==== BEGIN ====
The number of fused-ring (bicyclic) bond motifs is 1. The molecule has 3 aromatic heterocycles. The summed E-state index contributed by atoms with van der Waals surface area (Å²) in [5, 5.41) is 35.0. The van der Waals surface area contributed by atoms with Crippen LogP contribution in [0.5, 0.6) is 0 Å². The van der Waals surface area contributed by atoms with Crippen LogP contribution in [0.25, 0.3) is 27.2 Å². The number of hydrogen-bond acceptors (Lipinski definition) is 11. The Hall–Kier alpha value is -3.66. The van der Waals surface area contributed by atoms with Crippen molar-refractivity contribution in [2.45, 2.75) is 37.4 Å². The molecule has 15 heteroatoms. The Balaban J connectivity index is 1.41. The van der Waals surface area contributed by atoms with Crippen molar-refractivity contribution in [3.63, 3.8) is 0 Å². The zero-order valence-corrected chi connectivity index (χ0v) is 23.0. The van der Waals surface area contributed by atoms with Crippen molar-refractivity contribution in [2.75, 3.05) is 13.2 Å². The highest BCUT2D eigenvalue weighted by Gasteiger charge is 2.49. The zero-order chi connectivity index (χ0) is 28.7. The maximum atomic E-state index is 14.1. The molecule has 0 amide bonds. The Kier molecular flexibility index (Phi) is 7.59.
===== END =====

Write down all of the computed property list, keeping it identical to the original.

The number of fused-ring (bicyclic) bond motifs is 1. The molecule has 3 aromatic heterocycles. The summed E-state index contributed by atoms with van der Waals surface area (Å²) in [5, 5.41) is 35.0. The van der Waals surface area contributed by atoms with Crippen LogP contribution in [0.5, 0.6) is 0 Å². The van der Waals surface area contributed by atoms with Crippen LogP contribution in [0.25, 0.3) is 27.2 Å². The number of hydrogen-bond acceptors (Lipinski definition) is 11. The Hall–Kier alpha value is -3.66. The van der Waals surface area contributed by atoms with Crippen molar-refractivity contribution in [2.45, 2.75) is 37.4 Å². The molecule has 15 heteroatoms. The Balaban J connectivity index is 1.41. The van der Waals surface area contributed by atoms with Crippen molar-refractivity contribution in [3.63, 3.8) is 0 Å². The zero-order valence-corrected chi connectivity index (χ0v) is 23.0. The van der Waals surface area contributed by atoms with Crippen molar-refractivity contribution in [2.75, 3.05) is 13.2 Å². The highest BCUT2D eigenvalue weighted by Gasteiger charge is 2.49. The zero-order chi connectivity index (χ0) is 28.7. The maximum atomic E-state index is 14.1. The molecule has 0 amide bonds. The Kier molecular flexibility index (Phi) is 7.59.